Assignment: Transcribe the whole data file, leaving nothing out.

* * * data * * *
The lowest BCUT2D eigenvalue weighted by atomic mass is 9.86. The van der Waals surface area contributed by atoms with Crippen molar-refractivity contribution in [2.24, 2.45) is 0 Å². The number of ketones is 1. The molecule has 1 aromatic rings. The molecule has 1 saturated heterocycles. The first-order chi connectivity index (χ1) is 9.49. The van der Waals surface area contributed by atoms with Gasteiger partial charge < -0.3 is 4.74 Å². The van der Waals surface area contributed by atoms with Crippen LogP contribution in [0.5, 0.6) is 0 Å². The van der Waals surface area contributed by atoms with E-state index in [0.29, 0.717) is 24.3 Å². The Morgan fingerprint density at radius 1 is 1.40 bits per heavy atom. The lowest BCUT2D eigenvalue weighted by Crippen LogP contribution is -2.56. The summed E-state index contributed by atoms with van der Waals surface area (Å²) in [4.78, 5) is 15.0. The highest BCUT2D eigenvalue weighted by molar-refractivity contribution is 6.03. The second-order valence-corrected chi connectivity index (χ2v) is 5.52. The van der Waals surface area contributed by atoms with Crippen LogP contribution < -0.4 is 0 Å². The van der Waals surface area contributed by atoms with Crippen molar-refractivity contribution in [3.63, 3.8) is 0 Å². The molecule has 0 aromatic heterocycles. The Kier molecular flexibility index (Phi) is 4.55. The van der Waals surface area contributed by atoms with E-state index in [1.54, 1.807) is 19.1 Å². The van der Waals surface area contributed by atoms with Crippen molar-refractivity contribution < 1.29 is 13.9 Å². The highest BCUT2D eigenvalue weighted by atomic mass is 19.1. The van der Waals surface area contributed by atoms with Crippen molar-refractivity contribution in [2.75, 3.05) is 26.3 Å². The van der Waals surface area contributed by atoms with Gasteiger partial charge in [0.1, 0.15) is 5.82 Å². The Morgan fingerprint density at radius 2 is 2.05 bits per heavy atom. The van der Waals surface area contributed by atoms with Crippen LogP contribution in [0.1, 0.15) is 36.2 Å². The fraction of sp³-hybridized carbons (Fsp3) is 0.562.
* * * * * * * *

The lowest BCUT2D eigenvalue weighted by atomic mass is 9.86. The van der Waals surface area contributed by atoms with Crippen molar-refractivity contribution in [2.24, 2.45) is 0 Å². The number of ketones is 1. The molecule has 1 aromatic rings. The molecule has 1 saturated heterocycles. The first-order chi connectivity index (χ1) is 9.49. The van der Waals surface area contributed by atoms with Gasteiger partial charge < -0.3 is 4.74 Å². The van der Waals surface area contributed by atoms with Crippen LogP contribution in [0.5, 0.6) is 0 Å². The van der Waals surface area contributed by atoms with E-state index in [0.29, 0.717) is 24.3 Å². The Morgan fingerprint density at radius 1 is 1.40 bits per heavy atom. The lowest BCUT2D eigenvalue weighted by Crippen LogP contribution is -2.56. The summed E-state index contributed by atoms with van der Waals surface area (Å²) in [4.78, 5) is 15.0. The highest BCUT2D eigenvalue weighted by molar-refractivity contribution is 6.03. The second-order valence-corrected chi connectivity index (χ2v) is 5.52. The van der Waals surface area contributed by atoms with Crippen LogP contribution < -0.4 is 0 Å². The van der Waals surface area contributed by atoms with Crippen molar-refractivity contribution in [3.63, 3.8) is 0 Å². The molecule has 0 aromatic heterocycles. The Kier molecular flexibility index (Phi) is 4.55. The van der Waals surface area contributed by atoms with E-state index in [1.54, 1.807) is 19.1 Å². The van der Waals surface area contributed by atoms with Crippen molar-refractivity contribution < 1.29 is 13.9 Å². The highest BCUT2D eigenvalue weighted by atomic mass is 19.1. The van der Waals surface area contributed by atoms with Crippen molar-refractivity contribution in [2.75, 3.05) is 26.3 Å². The van der Waals surface area contributed by atoms with Gasteiger partial charge in [0.1, 0.15) is 5.82 Å². The Morgan fingerprint density at radius 2 is 2.05 bits per heavy atom. The van der Waals surface area contributed by atoms with Crippen LogP contribution in [0.1, 0.15) is 36.2 Å². The fraction of sp³-hybridized carbons (Fsp3) is 0.562.